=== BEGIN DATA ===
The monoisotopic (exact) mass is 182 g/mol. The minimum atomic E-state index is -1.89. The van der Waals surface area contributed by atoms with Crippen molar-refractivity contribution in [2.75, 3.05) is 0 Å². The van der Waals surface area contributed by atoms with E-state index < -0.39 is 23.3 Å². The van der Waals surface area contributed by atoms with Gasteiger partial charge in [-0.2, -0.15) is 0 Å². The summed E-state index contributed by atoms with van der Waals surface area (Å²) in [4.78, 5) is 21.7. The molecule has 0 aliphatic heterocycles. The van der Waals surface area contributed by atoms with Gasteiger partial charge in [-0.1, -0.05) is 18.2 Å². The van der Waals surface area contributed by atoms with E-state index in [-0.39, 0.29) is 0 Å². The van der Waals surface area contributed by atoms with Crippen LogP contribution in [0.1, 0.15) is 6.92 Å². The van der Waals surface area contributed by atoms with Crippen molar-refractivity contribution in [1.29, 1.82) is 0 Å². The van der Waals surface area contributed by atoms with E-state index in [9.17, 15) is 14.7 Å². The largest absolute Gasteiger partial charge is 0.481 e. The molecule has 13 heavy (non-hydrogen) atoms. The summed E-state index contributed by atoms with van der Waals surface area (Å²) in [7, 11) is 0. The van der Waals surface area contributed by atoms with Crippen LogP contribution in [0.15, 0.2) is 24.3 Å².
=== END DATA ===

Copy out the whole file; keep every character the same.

The monoisotopic (exact) mass is 182 g/mol. The minimum atomic E-state index is -1.89. The van der Waals surface area contributed by atoms with Crippen molar-refractivity contribution in [2.75, 3.05) is 0 Å². The van der Waals surface area contributed by atoms with E-state index < -0.39 is 23.3 Å². The van der Waals surface area contributed by atoms with Gasteiger partial charge in [-0.2, -0.15) is 0 Å². The summed E-state index contributed by atoms with van der Waals surface area (Å²) in [4.78, 5) is 21.7. The molecule has 0 aliphatic heterocycles. The van der Waals surface area contributed by atoms with Gasteiger partial charge in [-0.1, -0.05) is 18.2 Å². The van der Waals surface area contributed by atoms with E-state index in [-0.39, 0.29) is 0 Å². The van der Waals surface area contributed by atoms with Crippen LogP contribution in [0.1, 0.15) is 6.92 Å². The van der Waals surface area contributed by atoms with Crippen molar-refractivity contribution in [1.29, 1.82) is 0 Å². The van der Waals surface area contributed by atoms with E-state index in [9.17, 15) is 14.7 Å². The largest absolute Gasteiger partial charge is 0.481 e. The molecule has 13 heavy (non-hydrogen) atoms. The summed E-state index contributed by atoms with van der Waals surface area (Å²) in [7, 11) is 0. The van der Waals surface area contributed by atoms with Crippen LogP contribution in [0.15, 0.2) is 24.3 Å².